BioUltra Reagents


Principles and Definition
Denaturation of Proteins and Nucleic Acids
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Principles and Definition

The biological activity of a biopolymer is closely linked to its native structure which is retained only if critical factors such as temperature, pH, solvent and solute are kept within narrow limits. Any alteration of the native structure causing a loss of biological activity is called denaturation. However, it should be noted that denaturation does not imply a modification of the primary structure (sequence) of the biopolymer.
Reversibility: under appropriate conditions, the renaturation of various denatured proteins is possible, e.g. the renaturation of Iysozyme [1]. Denaturation of nucleic acids was thought to be irreversible until 1961 [2].

Denaturation of Proteins

Denaturation of proteins can be achieved by various means [3]:

  • Chaotropic agents [4], such as urea and guanidine hydrochloride, are effective at high concentration, i.e. 4 M to 8 M. The study of chaotropic effects now allows a better understanding of the amino acid sequence of a protein and its 3-dimensional structure [5]
  • Detergents, e.g. sodium dodecyl sulfate [6], which is commonly used in gel-electrophoresis [7].
  • Heat, usually leads to precipitation.
  • Reagents which cleave disulfide bridges, e.g. dithiothreitol or dithioerythritol [8].
  • Acids or bases which cleave salt bridges. Moderate concentrations of certain acids, e.g. trichloroacetic acid, usually lead to complete denaturation and precipitation and can therefore be used to stop enzymatic reactions. Specific denaturation may be useful in protein purification [9].

Denaturation of Nucleic Acids

Effective denaturation of nucleic acids occurs with extreme pH, low ionic strength, and heat [10]. Denaturation of DNA is usually achieved by heat treatment or high pH, which causes the double-stranded helix to dissociate into single strands.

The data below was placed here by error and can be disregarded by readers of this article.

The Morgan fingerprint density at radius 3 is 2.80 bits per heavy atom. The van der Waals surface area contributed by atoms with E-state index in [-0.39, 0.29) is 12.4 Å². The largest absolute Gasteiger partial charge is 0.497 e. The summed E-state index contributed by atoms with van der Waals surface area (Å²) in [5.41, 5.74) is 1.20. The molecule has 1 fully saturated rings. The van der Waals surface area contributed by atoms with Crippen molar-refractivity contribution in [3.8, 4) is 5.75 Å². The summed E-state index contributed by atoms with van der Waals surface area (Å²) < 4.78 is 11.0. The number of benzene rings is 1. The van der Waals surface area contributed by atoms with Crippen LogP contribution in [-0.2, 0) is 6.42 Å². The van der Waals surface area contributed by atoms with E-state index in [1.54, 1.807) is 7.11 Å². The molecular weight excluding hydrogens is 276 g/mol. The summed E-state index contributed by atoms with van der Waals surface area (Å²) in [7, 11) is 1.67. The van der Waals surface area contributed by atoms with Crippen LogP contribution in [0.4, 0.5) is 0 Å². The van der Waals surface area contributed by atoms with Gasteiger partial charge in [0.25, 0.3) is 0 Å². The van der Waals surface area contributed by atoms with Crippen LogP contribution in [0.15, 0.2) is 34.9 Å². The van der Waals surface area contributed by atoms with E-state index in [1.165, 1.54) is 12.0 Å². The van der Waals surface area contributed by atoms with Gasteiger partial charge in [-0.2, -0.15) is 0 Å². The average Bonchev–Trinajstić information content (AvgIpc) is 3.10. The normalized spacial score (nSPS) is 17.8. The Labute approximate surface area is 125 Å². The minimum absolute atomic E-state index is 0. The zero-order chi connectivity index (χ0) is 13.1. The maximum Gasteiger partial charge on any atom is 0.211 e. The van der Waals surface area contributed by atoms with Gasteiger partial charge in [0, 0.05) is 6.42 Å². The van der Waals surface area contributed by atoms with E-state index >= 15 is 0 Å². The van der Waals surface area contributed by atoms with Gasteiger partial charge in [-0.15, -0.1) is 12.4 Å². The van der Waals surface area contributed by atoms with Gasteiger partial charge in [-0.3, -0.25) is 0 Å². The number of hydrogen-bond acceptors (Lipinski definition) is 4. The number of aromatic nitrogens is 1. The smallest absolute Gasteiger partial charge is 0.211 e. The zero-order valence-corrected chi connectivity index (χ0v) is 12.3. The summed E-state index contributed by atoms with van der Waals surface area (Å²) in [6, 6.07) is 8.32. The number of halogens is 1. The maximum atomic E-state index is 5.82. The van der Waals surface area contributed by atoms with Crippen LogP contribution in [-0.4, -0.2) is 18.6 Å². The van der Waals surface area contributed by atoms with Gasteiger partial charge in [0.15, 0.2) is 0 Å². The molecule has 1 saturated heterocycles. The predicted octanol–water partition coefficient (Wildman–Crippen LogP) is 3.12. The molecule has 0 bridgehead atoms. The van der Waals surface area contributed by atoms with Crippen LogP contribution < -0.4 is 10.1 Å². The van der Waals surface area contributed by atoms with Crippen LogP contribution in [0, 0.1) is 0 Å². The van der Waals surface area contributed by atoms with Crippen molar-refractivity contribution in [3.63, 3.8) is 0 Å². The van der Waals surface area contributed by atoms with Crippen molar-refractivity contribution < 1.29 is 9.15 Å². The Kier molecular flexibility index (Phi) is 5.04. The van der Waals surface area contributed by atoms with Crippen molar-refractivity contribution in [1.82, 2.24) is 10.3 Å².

A reversible method of denaturing tRNA is by removal of magnesium ions with a chelator, e.g. ethylenediaminetetraaceticacid [11]. Denaturation of DNA is a prerequisite for the hybridization of originally double-stranded DNA with other nucleic acids [12]. Specific denaturing conditions can be chosen aimed at dissociating only local parts of double-stranded DNA. In denaturation mapping of DNA [13] position and size of denatured sites are measured.


  1. C. C. McDonald, W. D. Phillips, J. D. Glickson, J.Am.Chem.Soc.93, 235 (1971).
  2. J. Marmur, P. Doty, J. Mol. Biol. 3, 585 (1961 ).
  3. J. [3] J.C.Bennett, Methods Enzymol. 11, 211 (1967).
  4. T. Arakawa, S.N.Timasheff, Biochemistry 23, 5924 (1984).
  5. C.B.Anfinsen, Science 181, 223 (1973).
  6. J.A.Reynolds, C.Tanford, J.Biol.Chem. 245, 5161 (1970).
  7. U. K. Laemmli, Nature 227, 680 (1970).
  8. R. L. Lundblad, C. M. Noyes, Chemical Reagents for Protein Modification, vol. 1, p. 95-98, CRC Press, Boca Raton, Florida (1984).
  9. R. K. Scopes, Protein Purification, p. 60-66, Springer, New York (1982).
  10. A. M. Michelson The Chemistry of Nucleosides anl Nucleotides, Academic Press, London and New York (1963).
  11. T.lshida, J.L.Arceneaux, N.Sueoka, Methohs Enzymol.20, 98 (1971).
  12. D.Gillespie, Methods Enzymol. 12B, 641 (1968).
  13. S. Dasgupta, R. B. Inman, Methods Enzymol.65, 429 (1980).

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